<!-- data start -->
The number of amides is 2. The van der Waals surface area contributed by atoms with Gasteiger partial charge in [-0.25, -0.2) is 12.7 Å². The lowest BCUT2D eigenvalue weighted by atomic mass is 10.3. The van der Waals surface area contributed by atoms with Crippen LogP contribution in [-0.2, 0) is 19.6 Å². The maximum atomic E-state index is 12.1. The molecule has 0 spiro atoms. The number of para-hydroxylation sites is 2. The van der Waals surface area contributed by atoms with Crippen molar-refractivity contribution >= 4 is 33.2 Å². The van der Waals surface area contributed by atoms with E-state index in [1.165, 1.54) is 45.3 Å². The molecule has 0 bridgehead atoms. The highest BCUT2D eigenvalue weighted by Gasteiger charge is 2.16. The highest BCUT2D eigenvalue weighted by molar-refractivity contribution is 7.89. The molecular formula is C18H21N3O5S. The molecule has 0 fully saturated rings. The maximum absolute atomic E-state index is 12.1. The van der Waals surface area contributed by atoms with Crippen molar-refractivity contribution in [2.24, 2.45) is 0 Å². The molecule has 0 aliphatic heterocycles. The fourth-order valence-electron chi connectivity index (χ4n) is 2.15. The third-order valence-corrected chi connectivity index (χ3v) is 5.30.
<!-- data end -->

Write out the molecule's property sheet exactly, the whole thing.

The number of amides is 2. The van der Waals surface area contributed by atoms with Gasteiger partial charge in [-0.25, -0.2) is 12.7 Å². The lowest BCUT2D eigenvalue weighted by atomic mass is 10.3. The van der Waals surface area contributed by atoms with Crippen LogP contribution in [-0.2, 0) is 19.6 Å². The maximum atomic E-state index is 12.1. The molecule has 0 spiro atoms. The number of para-hydroxylation sites is 2. The van der Waals surface area contributed by atoms with Crippen molar-refractivity contribution >= 4 is 33.2 Å². The van der Waals surface area contributed by atoms with E-state index in [1.165, 1.54) is 45.3 Å². The molecule has 0 bridgehead atoms. The highest BCUT2D eigenvalue weighted by Gasteiger charge is 2.16. The highest BCUT2D eigenvalue weighted by molar-refractivity contribution is 7.89. The molecular formula is C18H21N3O5S. The molecule has 0 fully saturated rings. The maximum absolute atomic E-state index is 12.1. The van der Waals surface area contributed by atoms with Crippen molar-refractivity contribution in [2.24, 2.45) is 0 Å². The molecule has 0 aliphatic heterocycles. The fourth-order valence-electron chi connectivity index (χ4n) is 2.15. The third-order valence-corrected chi connectivity index (χ3v) is 5.30.